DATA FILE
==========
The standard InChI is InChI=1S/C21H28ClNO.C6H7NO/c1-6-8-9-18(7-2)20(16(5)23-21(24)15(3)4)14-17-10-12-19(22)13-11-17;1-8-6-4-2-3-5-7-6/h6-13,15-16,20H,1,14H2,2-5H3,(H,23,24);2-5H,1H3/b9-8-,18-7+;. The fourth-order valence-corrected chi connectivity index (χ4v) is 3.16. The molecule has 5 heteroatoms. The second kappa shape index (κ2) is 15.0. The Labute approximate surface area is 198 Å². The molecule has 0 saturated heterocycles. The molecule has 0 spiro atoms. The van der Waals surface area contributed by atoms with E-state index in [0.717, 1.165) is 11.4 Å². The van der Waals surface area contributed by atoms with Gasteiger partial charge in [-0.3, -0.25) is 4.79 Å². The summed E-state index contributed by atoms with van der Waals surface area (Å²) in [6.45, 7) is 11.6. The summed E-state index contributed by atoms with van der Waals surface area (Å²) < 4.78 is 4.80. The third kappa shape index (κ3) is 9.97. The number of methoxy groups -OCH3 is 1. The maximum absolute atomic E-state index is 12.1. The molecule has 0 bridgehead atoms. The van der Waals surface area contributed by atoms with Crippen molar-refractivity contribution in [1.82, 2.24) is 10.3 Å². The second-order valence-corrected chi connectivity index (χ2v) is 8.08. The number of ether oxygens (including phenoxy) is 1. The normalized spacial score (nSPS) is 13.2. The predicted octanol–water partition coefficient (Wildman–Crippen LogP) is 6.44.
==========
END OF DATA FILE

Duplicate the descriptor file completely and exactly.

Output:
The standard InChI is InChI=1S/C21H28ClNO.C6H7NO/c1-6-8-9-18(7-2)20(16(5)23-21(24)15(3)4)14-17-10-12-19(22)13-11-17;1-8-6-4-2-3-5-7-6/h6-13,15-16,20H,1,14H2,2-5H3,(H,23,24);2-5H,1H3/b9-8-,18-7+;. The fourth-order valence-corrected chi connectivity index (χ4v) is 3.16. The molecule has 5 heteroatoms. The second kappa shape index (κ2) is 15.0. The Labute approximate surface area is 198 Å². The molecule has 0 saturated heterocycles. The molecule has 0 spiro atoms. The van der Waals surface area contributed by atoms with E-state index in [0.717, 1.165) is 11.4 Å². The van der Waals surface area contributed by atoms with Gasteiger partial charge in [-0.3, -0.25) is 4.79 Å². The summed E-state index contributed by atoms with van der Waals surface area (Å²) in [6.45, 7) is 11.6. The summed E-state index contributed by atoms with van der Waals surface area (Å²) < 4.78 is 4.80. The third kappa shape index (κ3) is 9.97. The number of methoxy groups -OCH3 is 1. The maximum absolute atomic E-state index is 12.1. The molecule has 0 bridgehead atoms. The van der Waals surface area contributed by atoms with Crippen molar-refractivity contribution in [1.82, 2.24) is 10.3 Å². The second-order valence-corrected chi connectivity index (χ2v) is 8.08. The number of ether oxygens (including phenoxy) is 1. The normalized spacial score (nSPS) is 13.2. The predicted octanol–water partition coefficient (Wildman–Crippen LogP) is 6.44.